If I recall, there was notational errors Einstein has made in various works, one particular one, if memory serves, for instance, the origin of inertia had at least four corrections when it was converted into English. My point is, that physicists do tend to write errors in their formulas - but keep in mind, the constancy of the speed of light and gravity having a finite speed equal to that of light speed, was known even before Einstein, so there could be a chance Gerber was aware of it and through a sloppy derivation, still came to the right the answer; in other words, it can happen.
A lot of unpublished works by dead ''giants'' of physics, shows numerous errors as well... just wish I could remember half of them now. It seems to me though, this whole issue of Gerber getting the wrong result because of a problem of setting the speed of light equal to that of gravity, appears to be moot since he still arrived at the right result. That isn't an accident, there was a reason Gerber got the result he did and it has been investigated and supported by other physicists - what I find interesting is that Einstein is very quick to call relativity ''his theory,'' when the theory of relativity was largely created before him, even down to length contractions.
It is true, Einstein is not a pure mathematician and in fact required help from his wife to construct the theory of General Relativity. She was however a pure mathematician so this was fortuitous for him without doubt; it stands that this little detail couldn't be hidden and he cannot really call himself the sole author of General Relativity either, even though we tend to think that these days... damn, even the bending of light round objects had been predicted before Einstein.
All in all, its hard not to be convinced Einstein did some plagiarizing at some point and likely from more than one source. His conclusion that Gerber getting the right result as being insignificant because of what analysts have said concerning how he got his result, seems like nit-picking. The fact still remains, Gerber got the right result and it seems to have annoyed Einstein, for some reason, that this fact came to light.
There is an interesting thread debating this subject at this link (from 2016):
How was the Newtonian mercury perihelion precession calculated?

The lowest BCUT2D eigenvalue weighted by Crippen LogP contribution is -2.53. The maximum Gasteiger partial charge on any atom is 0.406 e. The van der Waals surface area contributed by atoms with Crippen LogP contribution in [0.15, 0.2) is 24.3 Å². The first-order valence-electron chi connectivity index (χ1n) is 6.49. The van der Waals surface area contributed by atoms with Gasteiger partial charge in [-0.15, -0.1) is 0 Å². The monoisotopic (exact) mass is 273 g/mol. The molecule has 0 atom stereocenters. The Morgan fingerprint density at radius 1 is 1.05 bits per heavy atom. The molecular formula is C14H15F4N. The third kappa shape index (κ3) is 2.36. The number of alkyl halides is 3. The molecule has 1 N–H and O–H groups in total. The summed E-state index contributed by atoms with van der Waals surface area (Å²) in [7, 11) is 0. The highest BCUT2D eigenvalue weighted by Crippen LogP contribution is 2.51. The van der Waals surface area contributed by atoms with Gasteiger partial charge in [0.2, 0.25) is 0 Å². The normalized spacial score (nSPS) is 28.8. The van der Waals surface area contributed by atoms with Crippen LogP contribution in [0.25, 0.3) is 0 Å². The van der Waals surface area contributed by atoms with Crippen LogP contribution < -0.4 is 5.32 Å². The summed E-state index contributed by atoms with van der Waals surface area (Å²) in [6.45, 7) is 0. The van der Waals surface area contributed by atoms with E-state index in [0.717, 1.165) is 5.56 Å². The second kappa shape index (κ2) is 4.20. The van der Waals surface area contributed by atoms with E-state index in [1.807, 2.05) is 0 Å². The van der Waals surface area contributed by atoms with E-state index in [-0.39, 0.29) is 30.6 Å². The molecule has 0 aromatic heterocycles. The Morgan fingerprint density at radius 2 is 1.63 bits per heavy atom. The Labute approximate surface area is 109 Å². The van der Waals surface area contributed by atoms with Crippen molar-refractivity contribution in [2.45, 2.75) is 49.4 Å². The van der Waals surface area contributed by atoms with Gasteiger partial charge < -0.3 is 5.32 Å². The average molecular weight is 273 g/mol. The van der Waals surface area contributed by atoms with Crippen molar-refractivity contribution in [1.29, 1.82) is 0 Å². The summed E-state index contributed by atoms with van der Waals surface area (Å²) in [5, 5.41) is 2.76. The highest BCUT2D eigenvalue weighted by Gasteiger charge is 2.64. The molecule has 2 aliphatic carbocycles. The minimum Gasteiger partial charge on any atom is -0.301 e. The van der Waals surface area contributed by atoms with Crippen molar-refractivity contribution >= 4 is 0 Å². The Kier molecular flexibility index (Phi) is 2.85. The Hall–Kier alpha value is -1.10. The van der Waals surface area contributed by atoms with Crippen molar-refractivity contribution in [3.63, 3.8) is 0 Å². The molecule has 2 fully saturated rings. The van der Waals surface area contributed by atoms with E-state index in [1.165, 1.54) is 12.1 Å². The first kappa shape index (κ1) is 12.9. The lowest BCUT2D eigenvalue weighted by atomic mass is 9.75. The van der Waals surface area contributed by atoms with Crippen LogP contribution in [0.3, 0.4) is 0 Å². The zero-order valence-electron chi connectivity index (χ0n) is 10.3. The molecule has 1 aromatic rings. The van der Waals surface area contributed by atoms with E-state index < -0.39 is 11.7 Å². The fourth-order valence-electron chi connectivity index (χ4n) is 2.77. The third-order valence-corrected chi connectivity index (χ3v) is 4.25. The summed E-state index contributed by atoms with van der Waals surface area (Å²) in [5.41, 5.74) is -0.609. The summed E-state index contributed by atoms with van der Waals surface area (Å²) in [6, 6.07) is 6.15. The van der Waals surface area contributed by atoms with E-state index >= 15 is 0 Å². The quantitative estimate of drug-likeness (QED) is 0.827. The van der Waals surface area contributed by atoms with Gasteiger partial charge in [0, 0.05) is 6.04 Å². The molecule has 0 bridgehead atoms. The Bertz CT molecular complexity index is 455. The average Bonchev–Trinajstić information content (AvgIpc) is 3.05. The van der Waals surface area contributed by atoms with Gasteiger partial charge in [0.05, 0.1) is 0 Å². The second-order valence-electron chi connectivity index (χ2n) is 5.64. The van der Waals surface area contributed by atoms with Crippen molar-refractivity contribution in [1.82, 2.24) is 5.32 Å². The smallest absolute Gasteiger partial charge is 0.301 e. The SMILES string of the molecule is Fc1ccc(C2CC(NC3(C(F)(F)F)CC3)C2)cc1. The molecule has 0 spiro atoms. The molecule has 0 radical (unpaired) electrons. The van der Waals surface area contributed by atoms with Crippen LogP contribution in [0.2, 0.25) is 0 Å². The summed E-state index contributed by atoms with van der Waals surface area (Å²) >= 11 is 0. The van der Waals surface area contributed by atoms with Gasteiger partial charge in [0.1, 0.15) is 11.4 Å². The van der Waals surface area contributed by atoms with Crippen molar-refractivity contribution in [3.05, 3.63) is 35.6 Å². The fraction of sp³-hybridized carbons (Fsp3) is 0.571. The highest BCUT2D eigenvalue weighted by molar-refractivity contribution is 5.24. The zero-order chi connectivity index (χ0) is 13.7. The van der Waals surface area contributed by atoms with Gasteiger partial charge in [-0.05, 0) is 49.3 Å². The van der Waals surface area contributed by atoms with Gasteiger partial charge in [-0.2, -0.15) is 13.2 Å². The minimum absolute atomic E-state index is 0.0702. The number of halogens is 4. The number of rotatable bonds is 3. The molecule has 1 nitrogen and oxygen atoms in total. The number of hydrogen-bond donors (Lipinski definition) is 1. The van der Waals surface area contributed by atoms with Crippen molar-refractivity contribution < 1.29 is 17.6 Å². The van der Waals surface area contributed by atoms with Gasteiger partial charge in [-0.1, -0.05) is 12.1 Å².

I took some excerpts of answers provided by Andrew Worsley, a graduate Alumnus of University of London, who's being working in
quantum and gravitational physics and has a number of internationally published papers in these fields.
His current project is 'Black hole physics and dark matter modelling.
1) Einstein first used Gerber's equation to calculate it, famously in November 1915, in a presentation to the Prussian academy of Science,
and called it a "higher degree of approximation".
That is not to say that full GTR is the same as Gerber, it is completely different and totally original and also wrong, whereas Gerber's
equation it seems turns out to be the correct equation.
Ironic but a true story, look up Gerber on wiki then look at Einstein's original papers.
My note here: This true fact was noted by Schwartzchild, when debating with Einstein about his exact solution, by December 1915.
It also generated an ironic response from Hilbert, after conceding Einstein's priority. He remarked his surprise due to the speed at
which Einstein performed the due calculations. The truth was that such set of calculations were done in 1914, when he only had his
Entwurf 2.0. So, he used Gerber's formula which he knew, apparently, since long time and possibly inspired him BY 1907/1908 to
extend his 1905 theory to gravity. There are written proofs, as earlier as such, that the idea of retarded potentials inspired him to
extend his theory to the Mercury perihelion. First records about light bending appeared not before 1910/1911.
2) In actual fact if you take into account time dilation, then Gerber is spot on - but does not break down a the black hole event horizon
And the advance in the perihelion is known at best to 2 dp, at a velocity of orbit of 47,000 m/s, SR wiil have only an effect at the 8 dp level.
So WIki doesn't know SR, and is more than a little biased.
My note here: In the heat of the discussion (66 posts), the critics over Gerber goes more to his "error" predicting light deflection than on errors
in Mercury's advance per century. Also, there is a discussion about Einstein bashing the "long time ago dead" Gerber as a nervous reaction.
The discussion continues, reconstructing the image of Gerber as one of the founding fathers of MOND theories (Modified Newton's Dynamics).
As I wrote before, Gerber's work is celebrated even at NASA as an excellent advance over Newton's action at a distance.
There is more, and I don't enter into a discussion about GTR vs. MOND theories to provide valuable answers.
As I posted in my OP, there is no known positive results applying GTR to Halley's comet or other registered excentric orbiting objects, with
periods larger than Halleys's comet. And MOND theories are champions at this particular topic, or the Mercury's perihelion, Flybys or anomalous